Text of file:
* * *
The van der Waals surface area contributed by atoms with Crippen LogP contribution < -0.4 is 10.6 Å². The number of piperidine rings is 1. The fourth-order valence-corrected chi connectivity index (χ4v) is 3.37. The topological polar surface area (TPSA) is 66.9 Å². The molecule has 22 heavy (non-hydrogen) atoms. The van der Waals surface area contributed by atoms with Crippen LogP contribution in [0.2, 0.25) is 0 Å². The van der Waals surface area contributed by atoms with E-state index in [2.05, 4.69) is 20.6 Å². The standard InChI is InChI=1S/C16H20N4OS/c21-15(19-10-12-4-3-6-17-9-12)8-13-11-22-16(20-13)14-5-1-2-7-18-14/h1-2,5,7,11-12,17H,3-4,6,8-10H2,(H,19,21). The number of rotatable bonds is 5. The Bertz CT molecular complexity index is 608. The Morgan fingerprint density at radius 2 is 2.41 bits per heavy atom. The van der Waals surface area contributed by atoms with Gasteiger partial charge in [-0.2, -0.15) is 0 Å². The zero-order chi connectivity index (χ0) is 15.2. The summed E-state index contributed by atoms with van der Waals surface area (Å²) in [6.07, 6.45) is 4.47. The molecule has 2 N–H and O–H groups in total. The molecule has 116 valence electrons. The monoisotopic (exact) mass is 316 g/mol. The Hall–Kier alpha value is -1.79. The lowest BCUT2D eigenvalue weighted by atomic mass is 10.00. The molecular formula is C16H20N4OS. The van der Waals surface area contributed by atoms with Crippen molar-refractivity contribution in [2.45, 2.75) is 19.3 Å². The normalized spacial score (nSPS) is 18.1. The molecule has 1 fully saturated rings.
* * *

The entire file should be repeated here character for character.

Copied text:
The van der Waals surface area contributed by atoms with Crippen LogP contribution < -0.4 is 10.6 Å². The number of piperidine rings is 1. The fourth-order valence-corrected chi connectivity index (χ4v) is 3.37. The topological polar surface area (TPSA) is 66.9 Å². The molecule has 22 heavy (non-hydrogen) atoms. The van der Waals surface area contributed by atoms with Crippen LogP contribution in [0.2, 0.25) is 0 Å². The van der Waals surface area contributed by atoms with E-state index in [2.05, 4.69) is 20.6 Å². The standard InChI is InChI=1S/C16H20N4OS/c21-15(19-10-12-4-3-6-17-9-12)8-13-11-22-16(20-13)14-5-1-2-7-18-14/h1-2,5,7,11-12,17H,3-4,6,8-10H2,(H,19,21). The number of rotatable bonds is 5. The Bertz CT molecular complexity index is 608. The Morgan fingerprint density at radius 2 is 2.41 bits per heavy atom. The van der Waals surface area contributed by atoms with Gasteiger partial charge in [-0.2, -0.15) is 0 Å². The zero-order chi connectivity index (χ0) is 15.2. The summed E-state index contributed by atoms with van der Waals surface area (Å²) in [6.07, 6.45) is 4.47. The molecule has 2 N–H and O–H groups in total. The molecule has 116 valence electrons. The monoisotopic (exact) mass is 316 g/mol. The Hall–Kier alpha value is -1.79. The lowest BCUT2D eigenvalue weighted by atomic mass is 10.00. The molecular formula is C16H20N4OS. The van der Waals surface area contributed by atoms with Crippen molar-refractivity contribution in [2.45, 2.75) is 19.3 Å². The normalized spacial score (nSPS) is 18.1. The molecule has 1 fully saturated rings.